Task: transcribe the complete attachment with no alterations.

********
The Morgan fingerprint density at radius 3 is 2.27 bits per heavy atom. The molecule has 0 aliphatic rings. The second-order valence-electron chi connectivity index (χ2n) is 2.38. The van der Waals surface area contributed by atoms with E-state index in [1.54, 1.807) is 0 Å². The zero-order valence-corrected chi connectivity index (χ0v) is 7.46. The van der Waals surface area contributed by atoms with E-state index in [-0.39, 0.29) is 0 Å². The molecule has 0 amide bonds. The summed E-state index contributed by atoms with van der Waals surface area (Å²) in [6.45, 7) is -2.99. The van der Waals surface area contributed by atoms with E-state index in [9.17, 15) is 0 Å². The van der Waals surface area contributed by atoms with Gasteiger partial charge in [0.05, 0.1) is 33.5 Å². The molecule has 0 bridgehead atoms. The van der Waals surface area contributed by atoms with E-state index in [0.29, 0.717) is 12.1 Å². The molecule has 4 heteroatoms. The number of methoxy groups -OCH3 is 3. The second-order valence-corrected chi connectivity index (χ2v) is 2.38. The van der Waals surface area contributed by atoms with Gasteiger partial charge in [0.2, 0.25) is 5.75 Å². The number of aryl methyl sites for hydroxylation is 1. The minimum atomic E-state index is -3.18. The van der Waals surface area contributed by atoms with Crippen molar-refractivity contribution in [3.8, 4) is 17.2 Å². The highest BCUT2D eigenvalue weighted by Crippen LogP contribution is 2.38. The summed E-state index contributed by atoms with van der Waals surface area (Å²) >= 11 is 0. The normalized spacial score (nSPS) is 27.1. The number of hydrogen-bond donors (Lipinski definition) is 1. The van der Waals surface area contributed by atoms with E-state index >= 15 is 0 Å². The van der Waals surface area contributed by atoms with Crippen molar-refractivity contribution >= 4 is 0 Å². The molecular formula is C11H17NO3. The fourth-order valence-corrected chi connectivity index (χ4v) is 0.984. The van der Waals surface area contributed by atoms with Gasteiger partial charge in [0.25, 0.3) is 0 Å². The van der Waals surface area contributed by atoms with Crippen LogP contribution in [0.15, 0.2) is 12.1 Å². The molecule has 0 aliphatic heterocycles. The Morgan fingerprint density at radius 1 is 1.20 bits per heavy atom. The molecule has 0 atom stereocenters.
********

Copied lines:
The Morgan fingerprint density at radius 3 is 2.27 bits per heavy atom. The molecule has 0 aliphatic rings. The second-order valence-electron chi connectivity index (χ2n) is 2.38. The van der Waals surface area contributed by atoms with E-state index in [1.54, 1.807) is 0 Å². The zero-order valence-corrected chi connectivity index (χ0v) is 7.46. The van der Waals surface area contributed by atoms with E-state index in [-0.39, 0.29) is 0 Å². The molecule has 0 amide bonds. The summed E-state index contributed by atoms with van der Waals surface area (Å²) in [6.45, 7) is -2.99. The van der Waals surface area contributed by atoms with E-state index in [9.17, 15) is 0 Å². The van der Waals surface area contributed by atoms with Gasteiger partial charge in [0.05, 0.1) is 33.5 Å². The molecule has 0 bridgehead atoms. The van der Waals surface area contributed by atoms with E-state index in [0.29, 0.717) is 12.1 Å². The molecule has 4 heteroatoms. The number of methoxy groups -OCH3 is 3. The second-order valence-corrected chi connectivity index (χ2v) is 2.38. The van der Waals surface area contributed by atoms with Gasteiger partial charge in [0.2, 0.25) is 5.75 Å². The number of aryl methyl sites for hydroxylation is 1. The minimum atomic E-state index is -3.18. The van der Waals surface area contributed by atoms with Crippen molar-refractivity contribution in [3.8, 4) is 17.2 Å². The highest BCUT2D eigenvalue weighted by Crippen LogP contribution is 2.38. The summed E-state index contributed by atoms with van der Waals surface area (Å²) >= 11 is 0. The normalized spacial score (nSPS) is 27.1. The number of hydrogen-bond donors (Lipinski definition) is 1. The van der Waals surface area contributed by atoms with E-state index >= 15 is 0 Å². The van der Waals surface area contributed by atoms with Crippen molar-refractivity contribution >= 4 is 0 Å². The molecular formula is C11H17NO3. The fourth-order valence-corrected chi connectivity index (χ4v) is 0.984. The van der Waals surface area contributed by atoms with Gasteiger partial charge in [0.25, 0.3) is 0 Å². The van der Waals surface area contributed by atoms with Crippen LogP contribution in [0.15, 0.2) is 12.1 Å². The molecule has 0 aliphatic heterocycles. The Morgan fingerprint density at radius 1 is 1.20 bits per heavy atom. The molecule has 0 atom stereocenters.